Monday, November 21, 2005

Hooked in the Heart

I am unreeling a memory of a week in May, several years ago...

From my travel journal, which netted fragments of days spent in rain gear and canoes to my lodging in a shabby hotel in the back of an industrial park, a memory is cast back to me. A boyfriend, a dour fellow named Wilson, convinced me to spend a week salmon fishing on the Matapedia River in Quebec, Canada. The memory hooks me in the heart.

I started out at the Restigouche Outfitters, a rather fancy moniker for a grubby hotel smelling of stale smoke, old men, and mold. The d├ęcor of the rooms was late garage sale/early Halloween period, but the bathroom was gleamingly clean and charming. It was a bright porcelain surprise in the dreary, dumpy accommodations. The old-fashioned, chubby X-shaped faucets were labeled “Chaud” and “Froid,” which amused me to no end. Chaud, I discovered, was truly scalding. I meant merely to wash my hands, but instead parboiled them. Froid was chilly, but not quite enough to soothe the damage wreaked by chaud. The water itself, whether hot or cold, was heavily mineral-laden and smelled of dark, secret places. Literally caught red-handed, I went to spend the first of my days on the Matapedia River.

Canoes were the transport of choice on the Matapedia. My curmudgeonly guide, named Laurence, had a handcrafted wooden canoe, painted forest green on the outside and varnished a beautiful, honey color inside. Canoeing gave me a chance to be close to the water in a way that, even growing up in a river town, I had never before experienced.

There was no pollution; the air on the river was vodka clear. Inhaling was like throwing back a shotglass of alcohol, the cold biting and burning down the throat, eye-watering and astonishing. Numerous birch trees, like white hairs, poked up the sides of the river valley, making the mountainsides look as if they had taken a fright. There was the bright green-yellow of new growth dabbed amongst the stern grey palette of winter’s end; a brushstroke of spring, stalled by a sudden cold snap, whose arrival to the Matapedia coincided with mine.

The riverbanks were a plump grandmother’s lap – wide, gentle, and soft. The rivershore was a stony, rock-pocked cuticle. The endless variety of river stones fascinated me. I found a stone with a perfect oval hole worn through it, another which looked like a baby’s fist, and one striated in black and white, like a bit of ossified zebra. I went about with pockets packed full of granite and quartz – woe to me should I fall out of the canoe. Despite this, the heft and thud of the stony enclave secreted in my garments was oddly reassuring.

Most of all, I was amazed by the Matapedia River itself. The river was wide and deep, with intermittent pockets of black water, black as an eye’s pupil. Looking at that unreadable, shifting surface, I felt a vague unease, as if being carefully watched by something powerful and hidden. In places, the river grew shallow and my inverted vista went right to the bottom, where fusilform shadows flitted by, mostly solitary, but some in loose floating formation, like bombs falling through a green, watery sky. These shadows were the salmon coming upriver.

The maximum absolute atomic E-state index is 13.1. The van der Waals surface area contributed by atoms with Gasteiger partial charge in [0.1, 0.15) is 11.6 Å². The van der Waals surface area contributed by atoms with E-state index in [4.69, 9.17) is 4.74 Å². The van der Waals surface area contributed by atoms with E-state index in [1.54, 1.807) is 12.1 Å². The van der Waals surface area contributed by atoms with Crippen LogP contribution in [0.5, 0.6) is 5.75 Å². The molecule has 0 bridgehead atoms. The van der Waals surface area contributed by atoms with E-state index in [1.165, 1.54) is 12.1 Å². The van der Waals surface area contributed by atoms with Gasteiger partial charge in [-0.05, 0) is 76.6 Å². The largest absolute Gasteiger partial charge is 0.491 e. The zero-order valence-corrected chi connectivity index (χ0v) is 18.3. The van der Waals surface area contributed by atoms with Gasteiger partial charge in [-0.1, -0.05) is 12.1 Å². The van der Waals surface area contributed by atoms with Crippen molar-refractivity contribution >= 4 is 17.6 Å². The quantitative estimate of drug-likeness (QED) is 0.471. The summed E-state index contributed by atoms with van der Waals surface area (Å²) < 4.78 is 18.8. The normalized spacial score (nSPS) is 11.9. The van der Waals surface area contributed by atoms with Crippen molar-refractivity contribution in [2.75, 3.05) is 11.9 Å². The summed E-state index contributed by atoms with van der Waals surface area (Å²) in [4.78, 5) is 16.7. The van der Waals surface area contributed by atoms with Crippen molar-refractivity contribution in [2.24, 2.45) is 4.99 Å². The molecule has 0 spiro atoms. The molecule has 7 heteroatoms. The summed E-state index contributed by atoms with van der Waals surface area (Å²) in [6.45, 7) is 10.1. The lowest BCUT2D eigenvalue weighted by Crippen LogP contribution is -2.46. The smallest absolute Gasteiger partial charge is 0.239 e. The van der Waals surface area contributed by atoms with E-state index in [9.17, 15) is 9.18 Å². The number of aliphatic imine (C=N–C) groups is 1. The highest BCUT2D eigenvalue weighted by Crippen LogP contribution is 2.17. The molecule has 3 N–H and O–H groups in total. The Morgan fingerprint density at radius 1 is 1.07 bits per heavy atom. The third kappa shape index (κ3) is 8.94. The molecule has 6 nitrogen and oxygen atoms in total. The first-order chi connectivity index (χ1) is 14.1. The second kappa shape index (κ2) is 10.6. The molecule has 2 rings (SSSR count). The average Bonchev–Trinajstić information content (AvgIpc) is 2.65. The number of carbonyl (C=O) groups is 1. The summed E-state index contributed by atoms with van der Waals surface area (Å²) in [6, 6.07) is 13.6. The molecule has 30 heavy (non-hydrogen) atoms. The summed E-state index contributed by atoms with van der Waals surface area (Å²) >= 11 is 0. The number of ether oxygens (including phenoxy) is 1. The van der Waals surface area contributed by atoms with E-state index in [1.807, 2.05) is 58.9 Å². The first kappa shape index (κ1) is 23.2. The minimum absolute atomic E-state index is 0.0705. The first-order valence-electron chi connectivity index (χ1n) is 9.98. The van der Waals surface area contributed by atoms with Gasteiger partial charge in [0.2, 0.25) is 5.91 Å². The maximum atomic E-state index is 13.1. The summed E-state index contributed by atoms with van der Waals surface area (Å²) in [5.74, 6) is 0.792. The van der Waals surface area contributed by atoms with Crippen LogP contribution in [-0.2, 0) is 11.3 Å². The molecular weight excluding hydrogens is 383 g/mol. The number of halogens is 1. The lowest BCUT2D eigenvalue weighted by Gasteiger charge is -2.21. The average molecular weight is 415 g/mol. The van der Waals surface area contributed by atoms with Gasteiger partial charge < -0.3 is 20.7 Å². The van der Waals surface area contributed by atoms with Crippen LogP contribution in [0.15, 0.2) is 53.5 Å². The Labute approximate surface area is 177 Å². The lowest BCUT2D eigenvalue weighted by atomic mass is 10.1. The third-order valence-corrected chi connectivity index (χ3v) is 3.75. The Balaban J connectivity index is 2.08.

When fly-fishing for salmon, an angler usually uses a two-handed rod. Said rod is not the dainty whip-like implement one normally associates with fly-fishing. My rod, albeit scaled down to accommodate my smaller build, was fourteen feet long, making me look more like a pole-vaulter than an angler.

When you hook a salmon, there is no yank on the line. The rod just sort of bends down, like tree branches after an ice storm. I caught one salmon my entire weeklong trip. It was a beautiful female fish, colored a winking, wedding band silver, fourteen pounds of pure, sexslippery muscle and lovely in the way that only wild things are. And I killed it.

I did not know I had a fish. I thought I had snagged the river bottom, so I said nothing. Wilson suddenly noticed and exclaimed, “You have a fish!”

“It was an accident!” I wailed. I had been fervently hoping I would not catch any fish during the trip. Not out of fear, but out of a growing belief that it was cruel, despite my practice of catch and release and use of barbless hooks.

I had a fish. Laurence angled the canoe to shore, to allow him to land “my” fish, by scooping it up in a big net. The salmon was a slickly beating heart in a strung ribcage of net. There was a halo around her as she lay in the shallow water. Silt? Scales? My heart stopped. It was blood misting out from the crescent moon gills.

The hook was buried deeply inside the salmon. Gently holding the fish, Wilson pried the hook out with a horrid, squelching sound. The she-salmon tried bolting downstream. Too tired and injured to swim, she suddenly stopped, rolled onto her side and floated nervelessly, the river current sweeping her away.

Laurence, in his odd Quebecois accent, stated “Oh, she’s gonna die.” – the most he ever said during the entire trip. Wilson managed to grab the fish and gently pulled it through the water. After about fifteen minutes, the poor, abused thing weakly swam off.
I knew the fish would not live. I was done fishing. I could not have fished even if I had wanted to do so; something had been yanked from me, leaving me shaken, weak, unable to stand.

Back at the hotel, I retreated to the bathroom. I turned “Chaud” and “Froid” on full-blast, propped myself up against the white tiled walls of the quaint bathroom, pulled a towel off the rack and buried my face in the threadbare terrycloth. I cried until my eyes were as dry as a salmon’s hell. I broke up with Wilson shortly thereafter and have not fished since.

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